http://www.nytimes.com/2014/01/29/arts/music/pete-seeger-songwriter-and-champion-of-folk-music-dies-at-94.html?hp&_r=0

DCI Gala and Dinner, Tues. Dec. 10

Celebrate International Human Rights Day, with honored guests:

Andrew Young Ambassador Andrew Young

DorothyCotton-1 Ms. Dorothy Cotton

Vincent Harding in Nabi-Saleh Dr. Vincent Harding

  • 6:00 Reception & cash bar with jazz and r&b by Fe Nunn and Friends

  • 7:00 Dinner with jazz by Harry & Eric Aceto, Doug Robinson & Chad Lieberman

  • 8:00 Program with Emcee Cal Walker

  • Remarks by Ambassador Young

  • Fellowship of Reconciliation Presentation of  the 2013  Martin Luther King, Jr. Awards to Ms. Cotton and Dr. Harding

  • Spirituals and Freedom Songs by the Dorothy Cotton Jubilee Singers led by Baruch Whitehead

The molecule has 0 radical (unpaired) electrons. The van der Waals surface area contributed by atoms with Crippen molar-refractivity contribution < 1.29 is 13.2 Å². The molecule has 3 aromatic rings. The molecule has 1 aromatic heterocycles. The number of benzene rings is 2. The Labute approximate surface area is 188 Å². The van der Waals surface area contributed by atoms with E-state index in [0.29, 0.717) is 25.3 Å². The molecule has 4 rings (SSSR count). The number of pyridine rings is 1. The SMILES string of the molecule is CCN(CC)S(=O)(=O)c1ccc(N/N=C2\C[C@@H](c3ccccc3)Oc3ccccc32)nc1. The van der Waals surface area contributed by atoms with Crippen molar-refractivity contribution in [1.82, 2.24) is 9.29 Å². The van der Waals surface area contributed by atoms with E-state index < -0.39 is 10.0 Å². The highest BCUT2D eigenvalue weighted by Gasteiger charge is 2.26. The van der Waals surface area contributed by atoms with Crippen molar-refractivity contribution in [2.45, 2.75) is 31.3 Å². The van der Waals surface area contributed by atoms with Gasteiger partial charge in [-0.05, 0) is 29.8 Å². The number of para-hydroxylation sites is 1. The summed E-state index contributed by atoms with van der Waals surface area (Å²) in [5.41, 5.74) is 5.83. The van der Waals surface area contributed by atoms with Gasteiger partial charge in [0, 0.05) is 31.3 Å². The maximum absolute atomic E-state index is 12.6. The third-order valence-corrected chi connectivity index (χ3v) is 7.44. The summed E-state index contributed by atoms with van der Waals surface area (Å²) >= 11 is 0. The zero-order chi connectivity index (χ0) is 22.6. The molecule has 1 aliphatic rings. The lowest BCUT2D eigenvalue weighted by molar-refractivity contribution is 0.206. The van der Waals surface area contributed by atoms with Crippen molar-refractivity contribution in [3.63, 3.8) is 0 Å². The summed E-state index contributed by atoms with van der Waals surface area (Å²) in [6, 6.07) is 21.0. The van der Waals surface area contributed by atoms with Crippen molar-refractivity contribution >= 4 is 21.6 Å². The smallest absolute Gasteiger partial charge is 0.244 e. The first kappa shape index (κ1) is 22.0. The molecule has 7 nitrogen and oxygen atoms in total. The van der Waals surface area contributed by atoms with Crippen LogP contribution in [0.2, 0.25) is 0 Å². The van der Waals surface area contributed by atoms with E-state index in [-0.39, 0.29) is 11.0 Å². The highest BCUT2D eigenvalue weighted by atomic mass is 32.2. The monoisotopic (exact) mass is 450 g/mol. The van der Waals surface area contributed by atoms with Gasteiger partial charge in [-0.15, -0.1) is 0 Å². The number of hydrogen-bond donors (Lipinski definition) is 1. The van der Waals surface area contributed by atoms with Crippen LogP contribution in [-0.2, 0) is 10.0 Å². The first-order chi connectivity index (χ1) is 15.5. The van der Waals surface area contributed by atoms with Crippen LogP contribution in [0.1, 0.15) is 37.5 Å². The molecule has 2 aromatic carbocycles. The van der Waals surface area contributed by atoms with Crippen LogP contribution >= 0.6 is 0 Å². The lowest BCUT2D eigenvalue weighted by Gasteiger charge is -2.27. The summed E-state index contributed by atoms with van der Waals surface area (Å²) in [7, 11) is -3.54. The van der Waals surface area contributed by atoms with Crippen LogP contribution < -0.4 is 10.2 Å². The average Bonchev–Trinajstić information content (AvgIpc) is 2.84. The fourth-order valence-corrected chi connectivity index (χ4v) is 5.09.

In Ballroom of the Trip Hotel (formerly the Clarion), One Sheraton Drive, Ithaca, NY

$125 per plate. All proceeds from this event will benefit the Dorothy Cotton Institute.

Click here to purchase tickets online or sponsor others’ attendance.

The Dorothy Cotton Institute is a locally based non-profit organization providing workshops on Human Rights Education, the Citizenship Education Program for the 21st Century, and is working to build a global community of human rights leadership.
DCI is a project of the Center for Transformative Action and an organizing member of the Building Bridges initiative.

Heather Taylor in Zambia

Human Rights attorney, Heather Taylor, former member of the Dorothy Cotton Institute Steering Committee, sends greetings from Zambia, working on behalf of widows and orphans. Please read her blog.

Greetings friends and family:

Check out my new blog!  View quarterly and other updates about my advocacy work for widows and orphans who are victims of property grabbing in Zambia.
Please consider partnering with me and contributing to this awesome mission.  Praise God and abundant thanks to my financial supporters!
You may make a tax deductible donation by credit card: www.ijm.org/getinvolved/internshipsupport  Click on “Support Intern/Fellow” and select my name, “Heather Taylor”, from the fellows list in the dropdown menu.
Sincerely,
Heather L. Taylor